Beth Kephart is the award-winning author of nineteen books, including Going Over, Handling the Truth: On the Writing of Memoir, and Small Damages. A National Book Award finalist, Kephart is also a winner of the Pennsylvania Council on the Arts fiction grant, a National Endowment for the Arts grant, a Leeway grant, a Pew Fellowships in the Arts grant, and the Speakeasy Poetry Prize. Kephart teaches workshops at many institutions, to all ages and creative nonfiction workshops at the University of Pennsylvania. She is a popular keynote speaker and frequent contributor to the Chicago Tribune, Philadelphia Inquirer, and many national journals. She blogs daily at

Q&A with Beth Kephart

Beth Kephart: Hello, Read Now Sleep Later (Such a GREAT blog name; I’m there; I get it; do I sound sleepy?)


Q: Did you have a "Project Flow" in school? If yes, what was it; if not, what do you think it would have been if required?

BK: I did not have a Project Flow, but I have a book named FLOW, an autobiography of one of Philadelphia’s rivers. I’ve been out there teaching FLOW and natural history and environmental empathy to young people for a long time—a program that is actually called FLOW under the care of the Fairmount Water Works Interpretive Center. So these Project Flows come from a very real place in my life, and I thank you for noticing.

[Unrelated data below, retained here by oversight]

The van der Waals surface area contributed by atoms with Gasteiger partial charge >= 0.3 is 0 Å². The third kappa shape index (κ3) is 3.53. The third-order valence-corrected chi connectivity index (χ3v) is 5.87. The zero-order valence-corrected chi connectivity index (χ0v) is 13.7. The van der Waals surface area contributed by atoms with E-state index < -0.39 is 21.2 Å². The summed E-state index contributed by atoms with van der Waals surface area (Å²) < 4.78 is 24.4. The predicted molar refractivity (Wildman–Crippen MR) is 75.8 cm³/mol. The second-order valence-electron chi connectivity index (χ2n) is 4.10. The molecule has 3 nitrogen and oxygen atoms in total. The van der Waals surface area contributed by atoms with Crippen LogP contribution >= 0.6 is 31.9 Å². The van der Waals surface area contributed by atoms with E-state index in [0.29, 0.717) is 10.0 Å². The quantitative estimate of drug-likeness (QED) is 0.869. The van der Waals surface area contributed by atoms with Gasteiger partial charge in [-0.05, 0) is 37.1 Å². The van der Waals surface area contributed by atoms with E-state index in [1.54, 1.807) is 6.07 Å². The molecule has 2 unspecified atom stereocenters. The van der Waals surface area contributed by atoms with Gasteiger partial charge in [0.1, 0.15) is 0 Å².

RNSL: The style of THIS IS THE STORY OF YOU leans toward more poetry than prose. How much of that was intentional as the writing unfolded? How much of it just develops organically because of how you create your work?

BK: I hang my head. I confess. I can’t help it. I write language as I hear language. Language as mood, passion, need.

RNSL: When you write, are you often influenced by real life, or are more of your ideas born in your mind and on your page? For example, the way Jasper Lee puts words together or collects sand, or the rituals of the Year-Rounders?